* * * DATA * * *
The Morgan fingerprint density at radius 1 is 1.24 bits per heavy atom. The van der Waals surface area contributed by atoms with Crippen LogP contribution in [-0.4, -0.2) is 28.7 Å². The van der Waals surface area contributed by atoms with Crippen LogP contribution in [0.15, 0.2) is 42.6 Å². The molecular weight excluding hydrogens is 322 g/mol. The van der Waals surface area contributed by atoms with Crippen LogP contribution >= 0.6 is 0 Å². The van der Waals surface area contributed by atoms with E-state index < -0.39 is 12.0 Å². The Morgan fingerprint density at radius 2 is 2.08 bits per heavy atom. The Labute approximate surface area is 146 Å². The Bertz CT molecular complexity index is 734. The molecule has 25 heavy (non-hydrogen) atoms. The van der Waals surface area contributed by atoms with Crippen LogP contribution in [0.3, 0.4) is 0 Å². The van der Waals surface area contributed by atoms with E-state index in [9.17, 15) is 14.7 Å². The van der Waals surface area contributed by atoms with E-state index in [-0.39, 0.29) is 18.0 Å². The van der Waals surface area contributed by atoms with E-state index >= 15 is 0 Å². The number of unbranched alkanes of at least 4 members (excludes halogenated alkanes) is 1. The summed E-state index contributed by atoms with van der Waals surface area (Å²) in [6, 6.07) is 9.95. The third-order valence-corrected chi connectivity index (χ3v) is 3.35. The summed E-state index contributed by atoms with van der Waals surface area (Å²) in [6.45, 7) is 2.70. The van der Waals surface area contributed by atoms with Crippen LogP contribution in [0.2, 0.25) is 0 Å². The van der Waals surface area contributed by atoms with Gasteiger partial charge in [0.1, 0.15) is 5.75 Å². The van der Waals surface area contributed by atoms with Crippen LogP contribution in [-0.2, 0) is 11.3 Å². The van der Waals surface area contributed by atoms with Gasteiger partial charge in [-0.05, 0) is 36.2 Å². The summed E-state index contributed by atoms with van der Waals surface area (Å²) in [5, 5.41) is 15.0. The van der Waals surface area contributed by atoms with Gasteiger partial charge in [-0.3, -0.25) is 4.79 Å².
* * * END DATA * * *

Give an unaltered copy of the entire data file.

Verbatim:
The Morgan fingerprint density at radius 1 is 1.24 bits per heavy atom. The van der Waals surface area contributed by atoms with Crippen LogP contribution in [-0.4, -0.2) is 28.7 Å². The van der Waals surface area contributed by atoms with Crippen LogP contribution in [0.15, 0.2) is 42.6 Å². The molecular weight excluding hydrogens is 322 g/mol. The van der Waals surface area contributed by atoms with Crippen LogP contribution >= 0.6 is 0 Å². The van der Waals surface area contributed by atoms with E-state index < -0.39 is 12.0 Å². The Morgan fingerprint density at radius 2 is 2.08 bits per heavy atom. The Labute approximate surface area is 146 Å². The Bertz CT molecular complexity index is 734. The molecule has 25 heavy (non-hydrogen) atoms. The van der Waals surface area contributed by atoms with Crippen LogP contribution in [0.3, 0.4) is 0 Å². The van der Waals surface area contributed by atoms with E-state index in [9.17, 15) is 14.7 Å². The van der Waals surface area contributed by atoms with E-state index in [-0.39, 0.29) is 18.0 Å². The van der Waals surface area contributed by atoms with E-state index >= 15 is 0 Å². The number of unbranched alkanes of at least 4 members (excludes halogenated alkanes) is 1. The summed E-state index contributed by atoms with van der Waals surface area (Å²) in [6, 6.07) is 9.95. The third-order valence-corrected chi connectivity index (χ3v) is 3.35. The summed E-state index contributed by atoms with van der Waals surface area (Å²) in [6.45, 7) is 2.70. The van der Waals surface area contributed by atoms with Crippen LogP contribution in [0.2, 0.25) is 0 Å². The van der Waals surface area contributed by atoms with Gasteiger partial charge in [0.1, 0.15) is 5.75 Å². The van der Waals surface area contributed by atoms with Crippen LogP contribution in [-0.2, 0) is 11.3 Å². The van der Waals surface area contributed by atoms with Gasteiger partial charge in [-0.05, 0) is 36.2 Å². The summed E-state index contributed by atoms with van der Waals surface area (Å²) in [5, 5.41) is 15.0. The van der Waals surface area contributed by atoms with Gasteiger partial charge in [-0.3, -0.25) is 4.79 Å².